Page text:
Last Saturday, my hunt for assorted holiday accoutrements took me to Route 58. Heading west, I couldn’t help but notice the work going at the old Suffolk Life building, soon to be a Lowe’s home improvement supply store.
Then it hit me: In the not-so-distant past we lost two historic newspapers, both community cornerstones. So what, right? It happens. Remember the original Long Island Press or the short-lived Suffolk Sun? The Brooklyn Daily Eagle?
Still, it’s a sobering thought when you work for a newspaper company, one that recently decided to cease printing our northeastern Brookhaven flag, the North Shore Sun. After Dec. 3, the Sun will shine only on computer screens as a web-only news source.
So what does that mean for Pleistocene-era creatures such as meself, who actually worked on — gulp — a typewriter and thought the telephone was the marvel of modern communication?
How the heck should I know?
This much I do know; The times they are a-changin’. Even I have one of them fancy smart phones, a laptop and a Facebook account. But the Mrs. keeps telling me to put down the damn phone lest my mind morph into tapioca. And truth to tell, I can’t divine the meanings of half of the Facebook updates I get. Postings like:
“What they say b true, didnt believe til now.”
Huh? What?
Wonder how many comments I’d get for “bordellos b x-spensiv.” Not that I really know, you understand.
Sure, news isn’t delivered the way it once was. But to say newspapers are a thing of the past is like arguing that the demise of Pontiac and Oldsmobile spells the end of the automobile.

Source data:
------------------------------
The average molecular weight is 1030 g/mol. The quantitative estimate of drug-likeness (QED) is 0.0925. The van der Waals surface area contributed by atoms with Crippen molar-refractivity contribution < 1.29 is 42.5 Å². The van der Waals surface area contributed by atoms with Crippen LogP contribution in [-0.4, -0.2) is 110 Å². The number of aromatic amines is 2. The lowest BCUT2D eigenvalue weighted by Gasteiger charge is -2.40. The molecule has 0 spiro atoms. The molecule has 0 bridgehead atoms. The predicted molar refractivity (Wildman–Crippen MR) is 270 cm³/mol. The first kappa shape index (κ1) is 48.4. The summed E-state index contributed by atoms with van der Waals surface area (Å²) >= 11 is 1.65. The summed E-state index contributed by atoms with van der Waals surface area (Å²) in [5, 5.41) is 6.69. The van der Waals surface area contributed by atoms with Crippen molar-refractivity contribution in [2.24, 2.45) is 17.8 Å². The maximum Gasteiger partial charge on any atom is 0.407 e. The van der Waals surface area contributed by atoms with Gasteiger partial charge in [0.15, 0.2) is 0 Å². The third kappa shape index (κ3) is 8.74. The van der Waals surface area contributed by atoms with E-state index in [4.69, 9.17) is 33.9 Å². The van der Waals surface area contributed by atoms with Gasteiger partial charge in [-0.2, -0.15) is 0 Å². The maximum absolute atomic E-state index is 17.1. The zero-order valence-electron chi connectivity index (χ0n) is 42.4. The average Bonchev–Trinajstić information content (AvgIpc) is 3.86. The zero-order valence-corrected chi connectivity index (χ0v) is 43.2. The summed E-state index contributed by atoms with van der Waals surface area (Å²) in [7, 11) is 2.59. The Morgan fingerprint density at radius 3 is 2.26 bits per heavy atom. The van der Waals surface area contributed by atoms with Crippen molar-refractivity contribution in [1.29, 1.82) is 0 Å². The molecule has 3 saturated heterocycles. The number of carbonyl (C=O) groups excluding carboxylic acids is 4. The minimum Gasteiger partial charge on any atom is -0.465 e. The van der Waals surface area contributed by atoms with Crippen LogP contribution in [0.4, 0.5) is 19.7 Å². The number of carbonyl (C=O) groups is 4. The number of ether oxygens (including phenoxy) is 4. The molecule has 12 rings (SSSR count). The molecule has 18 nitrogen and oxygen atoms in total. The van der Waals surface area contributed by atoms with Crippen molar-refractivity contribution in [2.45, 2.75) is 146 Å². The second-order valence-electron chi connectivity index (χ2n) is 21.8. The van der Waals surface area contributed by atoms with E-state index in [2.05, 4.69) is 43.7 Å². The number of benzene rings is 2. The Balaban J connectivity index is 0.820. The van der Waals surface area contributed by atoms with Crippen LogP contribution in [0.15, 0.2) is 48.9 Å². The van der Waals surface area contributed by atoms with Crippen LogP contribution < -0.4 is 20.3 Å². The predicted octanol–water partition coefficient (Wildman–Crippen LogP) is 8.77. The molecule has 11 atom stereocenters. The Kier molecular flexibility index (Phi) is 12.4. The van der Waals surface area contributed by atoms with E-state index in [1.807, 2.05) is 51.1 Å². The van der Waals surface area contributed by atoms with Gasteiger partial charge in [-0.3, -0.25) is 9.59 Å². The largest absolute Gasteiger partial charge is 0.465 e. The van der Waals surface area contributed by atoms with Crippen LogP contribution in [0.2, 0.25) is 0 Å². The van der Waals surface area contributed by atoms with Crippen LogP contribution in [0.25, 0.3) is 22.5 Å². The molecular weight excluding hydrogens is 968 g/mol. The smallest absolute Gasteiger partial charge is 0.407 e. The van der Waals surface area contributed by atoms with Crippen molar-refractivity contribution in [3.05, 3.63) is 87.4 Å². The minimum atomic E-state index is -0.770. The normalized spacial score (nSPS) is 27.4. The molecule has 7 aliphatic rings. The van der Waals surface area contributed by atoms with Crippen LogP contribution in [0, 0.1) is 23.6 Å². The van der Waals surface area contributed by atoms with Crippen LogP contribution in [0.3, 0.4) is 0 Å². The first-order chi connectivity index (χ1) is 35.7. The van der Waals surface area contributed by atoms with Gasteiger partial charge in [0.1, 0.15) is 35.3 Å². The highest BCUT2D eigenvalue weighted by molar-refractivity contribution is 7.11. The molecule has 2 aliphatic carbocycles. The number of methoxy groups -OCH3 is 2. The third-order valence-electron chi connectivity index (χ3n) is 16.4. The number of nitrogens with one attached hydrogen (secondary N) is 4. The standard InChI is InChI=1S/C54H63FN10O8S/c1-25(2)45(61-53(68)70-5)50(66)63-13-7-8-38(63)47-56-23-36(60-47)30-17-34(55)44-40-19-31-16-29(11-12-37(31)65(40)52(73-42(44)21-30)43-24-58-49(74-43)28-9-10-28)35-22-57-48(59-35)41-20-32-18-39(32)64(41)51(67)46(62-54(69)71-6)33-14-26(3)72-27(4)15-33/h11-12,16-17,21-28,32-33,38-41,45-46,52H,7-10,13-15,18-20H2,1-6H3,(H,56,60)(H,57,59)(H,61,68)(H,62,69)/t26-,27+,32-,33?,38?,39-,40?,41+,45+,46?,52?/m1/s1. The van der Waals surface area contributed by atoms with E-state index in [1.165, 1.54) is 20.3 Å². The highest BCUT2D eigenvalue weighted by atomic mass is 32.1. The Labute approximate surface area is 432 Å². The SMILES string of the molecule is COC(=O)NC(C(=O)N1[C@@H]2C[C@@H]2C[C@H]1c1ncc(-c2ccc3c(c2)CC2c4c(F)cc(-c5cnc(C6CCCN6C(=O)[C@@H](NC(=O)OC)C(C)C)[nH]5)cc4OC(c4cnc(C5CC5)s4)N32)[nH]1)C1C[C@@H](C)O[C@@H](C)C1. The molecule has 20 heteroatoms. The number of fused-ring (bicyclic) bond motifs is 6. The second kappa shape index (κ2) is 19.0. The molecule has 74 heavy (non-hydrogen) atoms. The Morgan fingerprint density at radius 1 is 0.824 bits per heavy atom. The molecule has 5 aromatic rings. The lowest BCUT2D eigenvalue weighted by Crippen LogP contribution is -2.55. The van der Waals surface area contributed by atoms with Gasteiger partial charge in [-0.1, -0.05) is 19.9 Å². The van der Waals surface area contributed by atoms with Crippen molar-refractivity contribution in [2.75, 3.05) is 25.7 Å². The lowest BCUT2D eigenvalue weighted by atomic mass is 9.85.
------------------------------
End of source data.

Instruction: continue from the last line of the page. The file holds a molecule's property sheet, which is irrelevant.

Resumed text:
Will there come a day when all newspapers stop printing on paper? Maybe. Heck, if I knew for certain, I’d soon be richer than Bill Gates and the woman who wrote those Harry Potter books. I do know that, without a web presence, news organizations run the risk of going the way of the Edsel and the Packard. With that in mind, we recently upgraded our website and created a web news team. Ah, those crazy, tech-savvy kids! LOL!
Me? I still like the feel of a paper newspaper. One afternoon during our first trip to Dublin, the Mrs. retired for a nap and I ambled down to the hotel pub and settled in a quiet corner with a copy of The Irish Times and a, um, beverage. Ah, ’tis grand altogether. And when in Maine there’s nothing better than starting the day with a breakfast sandwich from the general store, a hot cup of tea and the Portland Press-Herald. Hey, will ya look at that! A lobsterman pulled in a rare golden-toned lobster. Only one of every 30 million lobsters is that color? Now that’s news. While I’m up there, anyway.
Not all news is breaking news, and I know of no one who’s signed up for real-time updates from National Geographic or The New Yorker.
Anyway, who said it has to be either/or?
What’s wrong with both?
I mean, there are places where it might not be appropriate to check a smart phone or laptop. Like a bordello, maybe.
And I’m just guessing here.
tkelly@timesreview.com

11/03/10 3:17pm
11/03/2010 3:17 PM

It was June 2004 and I was sitting in the room at Columbia University where the Pulitzer Prizes are awarded, alongside some of the best and the brightest people in the world — most of whom I believed to be a heck of a lot smarter than me.
But I was smart enough to know that a string of speakers — all Columbia Graduate School of Journalism faculty — taking jabs at President Bush on the first day of classes was bad form. Weren’t journalists supposed to be impartial, at least in public? This seemed like a strange start to the master’s degree program, no matter how legitimate some of the criticisms.
I wasn’t really that surprised by the professors. But it was disconcerting to peek into one of the big rooms on a November night after class to watch the first 2004 presidential debate on a large screen, and see about 150 reporters-in-training cheering wildly each time the Democratic candidate for president, John Kerry, delivered a blow against Bush. Even instructors joined in, smiling, nodding or applauding Kerry’s answers. So much for not taking sides.